The Minnesota company still says it plans to hire former Tamco workers if it buys the warehouse.
By DON SHILLING
VINDICATOR BUSINESS EDITOR
AUSTINTOWN -- Snyder's Drug Stores is negotiating tax breaks for the Tamco distribution center even though it hasn't committed to buying the Austintown warehouse.
A proposed tax abatement deal is to be submitted to township trustees Sept. 18, said Reid Dulberger, executive vice president of the Youngstown/Warren Regional Chamber.
Chamber officials, who handle economic development issues for Mahoning and Trumbull counties, are proposing an abatement of taxes for Snyder's investment in equipment and inventory. Company officials are talking to state officials about state tax breaks, Dulberger said.
Any deal would have to be approved by township trustees and county commissioners and also would be contingent on Snyder's officials deciding they want to use the warehouse.
Snyder's, a Minnesota-based drugstore chain, has been considering buying the warehouse since it was closed by Phar-Mor in July. About 250 workers lost their jobs.
Giant Eagle, a Pittsburgh-based grocery chain, owns the warehouse but doesn't plan on using it for its operations.
Snyder's officials could not be reached.
Bob Bernat, secretary-treasurer of Teamsters Local 377 in Youngstown, said Snyder's is choosing between Tamco and a warehouse in Kansas City.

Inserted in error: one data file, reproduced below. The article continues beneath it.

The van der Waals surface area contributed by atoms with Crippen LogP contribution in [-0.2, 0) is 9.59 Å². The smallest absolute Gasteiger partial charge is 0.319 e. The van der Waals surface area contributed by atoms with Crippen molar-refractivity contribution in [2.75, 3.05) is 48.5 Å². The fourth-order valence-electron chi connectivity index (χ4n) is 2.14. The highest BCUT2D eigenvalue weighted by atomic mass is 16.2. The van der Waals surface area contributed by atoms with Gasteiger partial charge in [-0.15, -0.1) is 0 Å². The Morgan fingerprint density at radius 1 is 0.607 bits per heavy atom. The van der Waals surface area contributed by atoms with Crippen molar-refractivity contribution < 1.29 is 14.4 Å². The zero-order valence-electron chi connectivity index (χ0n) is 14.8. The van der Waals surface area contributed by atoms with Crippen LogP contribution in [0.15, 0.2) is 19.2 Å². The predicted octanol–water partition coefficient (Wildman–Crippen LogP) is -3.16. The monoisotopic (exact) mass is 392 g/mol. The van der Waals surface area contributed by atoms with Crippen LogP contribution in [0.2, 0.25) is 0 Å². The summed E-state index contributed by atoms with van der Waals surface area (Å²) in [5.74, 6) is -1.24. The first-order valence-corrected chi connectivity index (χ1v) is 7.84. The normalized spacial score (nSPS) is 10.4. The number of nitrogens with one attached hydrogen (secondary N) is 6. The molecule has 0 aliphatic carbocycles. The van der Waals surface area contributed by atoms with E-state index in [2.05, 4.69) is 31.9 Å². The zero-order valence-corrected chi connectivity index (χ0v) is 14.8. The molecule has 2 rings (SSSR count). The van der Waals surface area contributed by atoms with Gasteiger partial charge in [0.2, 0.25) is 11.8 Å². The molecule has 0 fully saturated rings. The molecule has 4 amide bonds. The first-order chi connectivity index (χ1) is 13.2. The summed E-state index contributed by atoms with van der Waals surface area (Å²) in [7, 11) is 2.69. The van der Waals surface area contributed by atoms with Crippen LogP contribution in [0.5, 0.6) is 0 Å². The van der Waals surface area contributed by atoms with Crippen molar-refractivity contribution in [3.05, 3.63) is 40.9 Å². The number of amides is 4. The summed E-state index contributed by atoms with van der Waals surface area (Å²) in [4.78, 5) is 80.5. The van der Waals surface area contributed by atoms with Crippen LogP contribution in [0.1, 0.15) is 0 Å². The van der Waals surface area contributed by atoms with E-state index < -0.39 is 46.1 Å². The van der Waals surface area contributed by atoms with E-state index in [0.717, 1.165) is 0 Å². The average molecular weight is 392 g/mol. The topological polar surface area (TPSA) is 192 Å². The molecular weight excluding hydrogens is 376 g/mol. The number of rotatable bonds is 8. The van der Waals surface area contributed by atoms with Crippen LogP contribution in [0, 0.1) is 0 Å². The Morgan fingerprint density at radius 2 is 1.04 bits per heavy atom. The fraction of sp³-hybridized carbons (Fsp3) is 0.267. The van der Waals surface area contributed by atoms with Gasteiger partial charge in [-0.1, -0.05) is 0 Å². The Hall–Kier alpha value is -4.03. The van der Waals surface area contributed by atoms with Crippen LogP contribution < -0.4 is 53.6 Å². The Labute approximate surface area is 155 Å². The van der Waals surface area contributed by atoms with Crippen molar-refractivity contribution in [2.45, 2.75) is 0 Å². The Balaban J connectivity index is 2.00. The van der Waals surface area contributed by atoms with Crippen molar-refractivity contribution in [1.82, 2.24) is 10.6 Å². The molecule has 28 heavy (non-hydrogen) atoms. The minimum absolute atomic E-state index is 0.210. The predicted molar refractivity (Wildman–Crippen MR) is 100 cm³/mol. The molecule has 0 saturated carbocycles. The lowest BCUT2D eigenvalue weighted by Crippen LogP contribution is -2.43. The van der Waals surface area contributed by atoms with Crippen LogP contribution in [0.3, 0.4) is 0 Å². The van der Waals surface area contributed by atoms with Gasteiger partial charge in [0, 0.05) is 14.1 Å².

The union, which represented Phar-Mor's Tamco workers, had reached a contract with Snyder's earlier this year but that was to take effect only if Snyder's succeeded in buying Tamco and some Phar-Mor stores in bankruptcy court.
When Snyder's failed to do that, it began considering other options.
Bernat said previously that Snyder's was pushing for concessions from the union so it could move quickly to buy Tamco. He said Monday, however, that the company is not rushing, and there are no contract negotiations between the two.
"They are able to switch their deadlines when they want to. I'm not overly concerned about that they're being slow," he said.
Part of the reason for the delay is probably over seeking the tax abatements, he said.
Company officials have told him they will hire former Tamco workers and negotiate with the union if they reopen the Austintown warehouse.
"That's the best I can do for now," he said.
Liquidation companies that bought the inventory of Phar-Mor's stores are holding sales before the stores are closed. Phar-Mor is going out of business because it didn't have the money to emerge from bankruptcy court protection.